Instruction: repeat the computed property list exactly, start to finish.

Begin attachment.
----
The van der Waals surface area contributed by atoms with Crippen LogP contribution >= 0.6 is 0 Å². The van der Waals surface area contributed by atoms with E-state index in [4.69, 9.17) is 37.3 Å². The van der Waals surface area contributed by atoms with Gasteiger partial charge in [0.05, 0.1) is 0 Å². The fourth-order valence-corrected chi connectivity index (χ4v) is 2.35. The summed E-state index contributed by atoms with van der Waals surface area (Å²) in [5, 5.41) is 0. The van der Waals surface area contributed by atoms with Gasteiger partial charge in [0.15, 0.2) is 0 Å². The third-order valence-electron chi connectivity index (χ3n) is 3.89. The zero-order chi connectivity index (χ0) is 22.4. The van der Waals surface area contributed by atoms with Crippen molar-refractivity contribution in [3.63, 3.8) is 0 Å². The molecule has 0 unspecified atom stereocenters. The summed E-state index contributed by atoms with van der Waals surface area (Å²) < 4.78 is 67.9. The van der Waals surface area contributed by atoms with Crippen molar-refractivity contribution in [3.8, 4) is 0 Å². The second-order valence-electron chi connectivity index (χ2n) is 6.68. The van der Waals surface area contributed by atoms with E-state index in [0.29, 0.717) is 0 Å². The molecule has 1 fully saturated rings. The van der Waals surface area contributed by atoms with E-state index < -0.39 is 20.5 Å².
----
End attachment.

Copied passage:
The van der Waals surface area contributed by atoms with Crippen LogP contribution >= 0.6 is 0 Å². The van der Waals surface area contributed by atoms with E-state index in [4.69, 9.17) is 37.3 Å². The van der Waals surface area contributed by atoms with Gasteiger partial charge in [0.05, 0.1) is 0 Å². The fourth-order valence-corrected chi connectivity index (χ4v) is 2.35. The summed E-state index contributed by atoms with van der Waals surface area (Å²) in [5, 5.41) is 0. The van der Waals surface area contributed by atoms with Gasteiger partial charge in [0.15, 0.2) is 0 Å². The third-order valence-electron chi connectivity index (χ3n) is 3.89. The zero-order chi connectivity index (χ0) is 22.4. The van der Waals surface area contributed by atoms with Crippen molar-refractivity contribution in [3.63, 3.8) is 0 Å². The molecule has 0 unspecified atom stereocenters. The summed E-state index contributed by atoms with van der Waals surface area (Å²) < 4.78 is 67.9. The van der Waals surface area contributed by atoms with Crippen molar-refractivity contribution in [3.8, 4) is 0 Å². The second-order valence-electron chi connectivity index (χ2n) is 6.68. The van der Waals surface area contributed by atoms with E-state index in [0.29, 0.717) is 0 Å². The molecule has 1 fully saturated rings. The van der Waals surface area contributed by atoms with E-state index < -0.39 is 20.5 Å².